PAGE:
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Publication numberUS2254253 A
Publication typeGrant
Publication dateSep 2, 1941
Filing dateNov 29, 1939
Priority dateNov 30, 1938
Publication numberUS 2254253 A, US 2254253A, US-A-2254253, US2254253 A, US2254253A
InventorsSelden T Williams
Original AssigneeScovill Manufacturing Co
Export CitationBiBTeX, EndNote, RefMan
External Links: USPTO, USPTO Assignment, Espacenet
Automatic pressure operated valve
US 2254253 A
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Description  (OCR text may contain errors)

Patented Slept.v 2, 1941 AUTOMTIC PRESSURE OPERATED VALVE Selden T. Williams, Bellerose, N. Y., assignor to 4 Scovill Manufacturing Company, Waterbury, Conn., a corporation of Connecticut Originallappllcation November 80, 1938, Serial No.

Divided and this application Noveml y bei 29, 1939, Serial N0. 308,631

9 Claims.

This application is a division of my prior application, Serial No. 243,220, iiled November 30, 1938.

My present invention relates to an automatic pressure operated valve intended for use in safety control devices for power presses and the like, and more particularly to such safety devices which are pneumatically controlled.

The prevention of injury to press operators of power presses has long received the attention of safety engineers and labor boards and much has been done to reduce the hazards of personal injury incident to press operations. Various forms of safety appliances in the nature of safety clutches, electrical devices, and mechanical shields, have been devised. and while these have met with varying degrees' oi success and recognition, on the whole they have been open to one objection or another. Among the primary objections met with by these safety devices are:

(1) their `tendency to slow down the press operation: (2) their high installation cost; (3) their non-foolproof character; and (4) their safety characteristics could be circumvented by an opierator who desired tospeed up production.

My lpresent invention provides an automatic pressure operated valve asA an essential element of asaiety device for power presses and the like which overcomes the various objections and limitations above mentioned. vIn its underlying concept my invention embodies a novel form oi cutout valve which relies upon compressed air to operate a plunger for tripping a clutch on the drive shaft of the press or for operating an equivaient means, and a plurality o! control valves so disposed with relation to the operating head of the press that both hands of an operator must be used to operate said valves and be well away from danger when doing so; and further. said valves are shielded so that they can not be accidentally operated. My invention is capable of installation on machines that are equipped with either non-repeat or repeating type clutches.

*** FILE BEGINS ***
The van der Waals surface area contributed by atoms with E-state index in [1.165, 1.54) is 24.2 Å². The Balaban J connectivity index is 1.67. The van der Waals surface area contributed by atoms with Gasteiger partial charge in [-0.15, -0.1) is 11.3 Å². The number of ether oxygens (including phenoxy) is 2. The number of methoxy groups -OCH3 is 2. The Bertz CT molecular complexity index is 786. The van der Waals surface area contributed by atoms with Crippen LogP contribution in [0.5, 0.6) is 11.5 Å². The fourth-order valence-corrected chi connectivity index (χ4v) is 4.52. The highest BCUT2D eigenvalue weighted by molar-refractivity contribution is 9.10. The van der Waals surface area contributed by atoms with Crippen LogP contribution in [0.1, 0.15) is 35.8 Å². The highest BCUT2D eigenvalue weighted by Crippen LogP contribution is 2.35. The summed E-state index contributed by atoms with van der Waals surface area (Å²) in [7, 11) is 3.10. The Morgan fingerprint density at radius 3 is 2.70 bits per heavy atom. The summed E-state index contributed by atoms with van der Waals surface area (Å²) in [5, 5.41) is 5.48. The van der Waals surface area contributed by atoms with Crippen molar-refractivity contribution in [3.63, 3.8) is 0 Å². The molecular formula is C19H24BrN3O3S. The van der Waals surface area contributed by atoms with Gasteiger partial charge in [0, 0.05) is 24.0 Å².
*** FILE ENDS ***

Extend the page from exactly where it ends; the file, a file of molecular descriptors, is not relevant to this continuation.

The principle, construction andoperation oi my invention will be better understood from the detailed description which follows when considered in connection with the accompanying drawing which show a practical embodiment oi my invention, and wherein:

Fig. 1 is a perspective view oi' a power press showing my invention applied thereto.

Fig. 2 is a longitudinal section through one of the manually operable valves forming a part of my invention.

Although my invention is capable of use with l any type of press or machine which has amovable head adapted to move toward and away from a complemental member and between which members the hands of an operator must be positioned in the handling oi' the work to be operated upon by the machine, I have shown my safety device applied to a power press A oi conventional design having a movable head I0 which carries a die Il for cooperation with a complemental die I2 mounted on the base of the press. The head i0 is reciprocable so as to bring the dies' Il and .i2 into operative position to the work being acted upon, and 'reciprocation of the head I0 is provided by rotation of the shaft it upon which is mounted a clutch (not shown) of any approved type. As herein shown, the clutch is adapted to be tripped by a clutch trip I4 carried by a rod I5, one end ci which carries a piston I6 mounted in a. cylinder I1 which lis'shown as pivotally mountedat I8 to the press frame.

For operating the clutch trip only when`the hands of the operator are well away from danger, I have provided a pair of manually operable valves B and B2 and a cut-outvalve C which form part of a pneumatic circuit adapted to establish fluid communication between the interior of the cylinder I 'l with a source of compressed air. In

Fig. 1 of the drawing I have shown included'in the pneumatic circuit, a cut-out valve C, a second cut-out valve D, and a relief valve E. The structures and functions for the valves B, B2, C D andE, will be presently described. y

The manually operable valves B and B2 are identical in construction and each consists of a hollow casing I9 having lateral tubular oifsets or projections 2|) and 2l providing induct and educt openings, respectively, 'in the casing. Within the casing between the lateral offsets is a shoulder upon which is mounted a valve pack- .ing seat 22 which is held in place by a tubular plug 23 having lateral openings 24 therein, the said plug being screw-threadedly or otherwise held in position within the casing. Mounted within the casing for engagement with the packing seat 22 is a valve check member 25, the lower portion oi' which is hollowed out and encloses a helical spring 26 for normally holding the valve against its seat. The valve check 25 above Fig. 3 is an ,axial section through an auto- 55 the seating portion thereof is `formed with an .lower end, is formed with lateral openings 29.